The story has been wonderfully all over my twitter feed (@inalegalfashion), and I’ve wanted to give some explanation of how trademark law gives power to a woman and her design house as well as to an independent governmental body…and not to a pair of panties. Two pairs of panties actually.
Who knew there was a demand for western tribal style print undies? Who knew there was a supply?! Both Urban Outfitters and Forever 21 have been busted selling goods using the “Navajo” trademark in connection to their products. (Thank you Jezebel for the coverage). As a consumer you may make the connection with the use of the word “Navajo” to the western tribal style print seen below:
The Navajo Nation owns several trademarks for the various uses of the mark, “Navajo”. Search here for the Navajo Nation’s fashion trademarks for the use of “Navajo” in relation to “hand spun yarn for textile use” and for what sounds really beautiful to me, “neckties and leather belts of plain leather, and of leather ornamented with silver, and of leather ornamented with silver and turquoise or other trimmings, for personal wear”. Isn’t her jewelry amazing?
Since these trademarks are still live, the issue is about how they are used improperly. As per the Lanham Act, a trademark is to be used as an adjective, such that it signifies who makes the product. A trademark has no strength if the consumer does not think of the trademark holder when they see the mark. What do I mean? If everyone used the trademark “Navajo” to describe stereotypical tribal Native American print as mass produced by American corporations in China, the Navajo Nation would not be able to defend the word “Navajo” as solely signifying a product of their tribe. They’ve lost the the connection between the trademark and its holder, and the mark becomes merely a word used by the public. This is known as genericide. Companies, and in this case, nations must actively educate and demonstrate that they mean business when it comes to their trademarks or else they run the risk of the trademark becoming generic, and as such, does not indicate the source to the public anymore. The trademark holder loses their rights to the trademark, and essentially their enforcement rights over their product.
You can trust Mademoiselle Chanel would never allow genericide to tarnish her good brand name. Chanel, the design house, has issued this ad several times:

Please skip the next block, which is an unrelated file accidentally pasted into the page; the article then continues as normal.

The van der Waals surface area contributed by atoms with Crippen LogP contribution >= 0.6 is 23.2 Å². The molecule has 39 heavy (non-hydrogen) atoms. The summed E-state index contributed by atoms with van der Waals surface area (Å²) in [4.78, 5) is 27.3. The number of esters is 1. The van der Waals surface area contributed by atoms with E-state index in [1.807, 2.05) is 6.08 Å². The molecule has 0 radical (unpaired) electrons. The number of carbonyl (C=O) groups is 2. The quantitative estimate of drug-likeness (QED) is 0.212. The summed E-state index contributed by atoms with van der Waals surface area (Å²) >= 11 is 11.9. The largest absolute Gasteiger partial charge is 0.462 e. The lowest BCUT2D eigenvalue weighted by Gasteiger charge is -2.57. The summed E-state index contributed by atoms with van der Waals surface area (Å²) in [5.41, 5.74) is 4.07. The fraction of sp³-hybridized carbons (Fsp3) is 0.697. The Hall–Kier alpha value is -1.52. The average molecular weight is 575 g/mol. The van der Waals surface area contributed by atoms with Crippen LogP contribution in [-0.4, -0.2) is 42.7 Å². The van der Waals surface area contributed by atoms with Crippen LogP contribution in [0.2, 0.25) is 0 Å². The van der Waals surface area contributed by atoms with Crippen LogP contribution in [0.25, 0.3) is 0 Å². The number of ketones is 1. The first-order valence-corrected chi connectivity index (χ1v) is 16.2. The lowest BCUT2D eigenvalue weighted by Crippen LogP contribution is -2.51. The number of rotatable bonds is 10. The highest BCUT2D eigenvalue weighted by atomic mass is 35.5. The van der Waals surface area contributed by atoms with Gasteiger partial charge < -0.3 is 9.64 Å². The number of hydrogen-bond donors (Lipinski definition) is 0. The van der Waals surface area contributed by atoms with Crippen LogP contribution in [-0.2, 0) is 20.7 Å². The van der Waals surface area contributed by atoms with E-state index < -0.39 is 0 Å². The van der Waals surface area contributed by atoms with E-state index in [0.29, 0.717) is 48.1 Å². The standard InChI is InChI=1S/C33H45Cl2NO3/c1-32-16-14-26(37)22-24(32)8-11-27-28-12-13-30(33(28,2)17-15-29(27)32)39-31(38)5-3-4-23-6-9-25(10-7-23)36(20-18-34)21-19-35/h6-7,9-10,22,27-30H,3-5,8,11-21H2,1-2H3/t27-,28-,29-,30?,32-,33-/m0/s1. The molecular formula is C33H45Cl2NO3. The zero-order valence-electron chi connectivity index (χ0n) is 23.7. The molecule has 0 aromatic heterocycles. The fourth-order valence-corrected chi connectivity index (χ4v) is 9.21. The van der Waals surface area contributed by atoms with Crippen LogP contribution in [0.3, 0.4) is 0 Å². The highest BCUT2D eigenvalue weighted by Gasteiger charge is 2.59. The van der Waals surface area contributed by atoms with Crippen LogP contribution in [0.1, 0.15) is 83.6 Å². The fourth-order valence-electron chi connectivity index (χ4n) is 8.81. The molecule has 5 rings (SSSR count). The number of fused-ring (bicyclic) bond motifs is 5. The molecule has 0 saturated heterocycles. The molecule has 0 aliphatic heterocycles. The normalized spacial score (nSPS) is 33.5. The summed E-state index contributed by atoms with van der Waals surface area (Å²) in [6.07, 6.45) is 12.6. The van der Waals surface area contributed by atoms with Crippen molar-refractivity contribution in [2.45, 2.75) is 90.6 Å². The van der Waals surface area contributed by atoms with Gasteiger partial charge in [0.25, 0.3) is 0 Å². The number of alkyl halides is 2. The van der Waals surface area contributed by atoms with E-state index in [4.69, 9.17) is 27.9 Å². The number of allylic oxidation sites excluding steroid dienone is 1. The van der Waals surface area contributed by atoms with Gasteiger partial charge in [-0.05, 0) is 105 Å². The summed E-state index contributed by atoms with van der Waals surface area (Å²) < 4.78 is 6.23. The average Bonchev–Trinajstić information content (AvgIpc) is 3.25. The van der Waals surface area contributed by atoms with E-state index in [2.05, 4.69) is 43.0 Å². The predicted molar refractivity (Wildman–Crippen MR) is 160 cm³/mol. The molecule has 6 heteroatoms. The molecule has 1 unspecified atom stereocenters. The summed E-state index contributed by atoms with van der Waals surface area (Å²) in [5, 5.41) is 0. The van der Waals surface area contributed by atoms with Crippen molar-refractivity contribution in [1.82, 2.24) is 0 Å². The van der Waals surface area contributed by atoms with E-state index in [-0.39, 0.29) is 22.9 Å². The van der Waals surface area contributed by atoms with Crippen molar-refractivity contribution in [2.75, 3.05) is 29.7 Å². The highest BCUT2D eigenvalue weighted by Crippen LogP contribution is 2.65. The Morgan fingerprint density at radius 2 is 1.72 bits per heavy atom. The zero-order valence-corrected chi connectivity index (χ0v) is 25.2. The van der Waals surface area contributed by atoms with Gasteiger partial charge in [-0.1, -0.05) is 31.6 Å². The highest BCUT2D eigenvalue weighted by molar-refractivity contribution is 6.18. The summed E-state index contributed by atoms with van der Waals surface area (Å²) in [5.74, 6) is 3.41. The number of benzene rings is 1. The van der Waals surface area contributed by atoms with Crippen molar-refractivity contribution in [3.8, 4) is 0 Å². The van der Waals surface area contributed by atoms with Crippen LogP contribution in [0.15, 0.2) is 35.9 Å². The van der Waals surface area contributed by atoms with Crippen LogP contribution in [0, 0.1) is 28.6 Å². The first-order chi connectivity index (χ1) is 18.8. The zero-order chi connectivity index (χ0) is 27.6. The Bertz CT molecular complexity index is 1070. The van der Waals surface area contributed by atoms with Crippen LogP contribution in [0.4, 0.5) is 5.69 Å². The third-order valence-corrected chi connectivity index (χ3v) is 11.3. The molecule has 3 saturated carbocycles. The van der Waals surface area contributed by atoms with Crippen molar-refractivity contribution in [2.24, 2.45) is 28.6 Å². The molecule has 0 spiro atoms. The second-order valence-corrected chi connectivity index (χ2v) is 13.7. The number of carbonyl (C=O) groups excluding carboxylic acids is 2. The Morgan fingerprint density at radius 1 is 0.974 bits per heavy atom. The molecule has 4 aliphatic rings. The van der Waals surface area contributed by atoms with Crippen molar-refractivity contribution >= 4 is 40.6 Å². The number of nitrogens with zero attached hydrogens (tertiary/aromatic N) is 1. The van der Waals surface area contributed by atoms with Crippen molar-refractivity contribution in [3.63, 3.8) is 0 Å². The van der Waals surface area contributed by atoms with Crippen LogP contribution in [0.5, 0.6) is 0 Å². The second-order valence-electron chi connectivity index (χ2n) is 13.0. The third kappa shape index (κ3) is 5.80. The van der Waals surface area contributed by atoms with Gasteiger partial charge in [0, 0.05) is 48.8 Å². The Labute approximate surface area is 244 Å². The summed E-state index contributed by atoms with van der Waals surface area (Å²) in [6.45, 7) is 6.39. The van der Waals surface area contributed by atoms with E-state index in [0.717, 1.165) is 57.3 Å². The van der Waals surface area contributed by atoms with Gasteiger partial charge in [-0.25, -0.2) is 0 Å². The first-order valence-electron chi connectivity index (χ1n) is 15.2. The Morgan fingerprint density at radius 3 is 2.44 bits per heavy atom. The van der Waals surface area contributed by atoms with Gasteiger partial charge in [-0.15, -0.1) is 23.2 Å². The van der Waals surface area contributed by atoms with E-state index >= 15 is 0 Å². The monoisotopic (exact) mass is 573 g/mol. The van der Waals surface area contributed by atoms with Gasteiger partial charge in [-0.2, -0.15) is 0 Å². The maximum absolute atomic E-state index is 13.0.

A year ago, Caseclothesed.com featured an article discussing Chanel’s polite and no-nonsense approach to educating consumers and editors alike that “Chanel” as an adjective belonged to Chanel and Chanel alone. Chanel’s motto: Protect the trademark, protect the brand, protection the reputation. Repeat. The best way for them to protect their trademark is to be proactively enforcing it. Trademark litigation can often times be more tedious than beneficial. I mean, there are cases where consumer confusion could never really be at issue. Allow me to let you in on a little secret: the ladies from the burbs know they’re buying fakes. And they’re doing so intentionally. Did I blow your mind? Of course the $45 Prada with the interchangeable Prada/Gucci/Chanel logo isn’t a real designer bag. And all this fighting for what? The profit off of a measly canvas or leather bag?
That said, I appreciate the proactive effort taken by Chanel and the reactive effort by the Navajo Nation to remind the public of their trademark and what it stands for. Sometimes what’s being protected is something that was once truly unique upon its debut; a true fashion rarity: an original idea. It’s these original ideas that put a brand on sturdy ground which eventually gives strength to the trademark. A simple tweed jacket is no longer just another simple tweed jacket; it becomes iconic along with the brand holding the rights to the trademark:
Other times, what’s being protected is the core of a culture and what may be the only legitimate protection the U.S. government has given to a tribe of people once forced to take “The Long Walk” – a walk they are still recovering from, mind you. The entire tribe of the Navajo Nation depends on their dedication to enforcing their name. Insensitively advertised products should be no reason why the tribe should give up defending their rights now.
As the fall season heads into its peak, western inspired prints remain a popular trend – and as they should, they are beautiful and are easily complimented by the northeastern foliage! If only what was being sold as “Navajo” print was really of the same quality of those goods produced by the real Navajo tribe members. Retailers just need to watch their wording. Thus far this kind of trademark enforcement has been successful for all parties involved, panties excluded.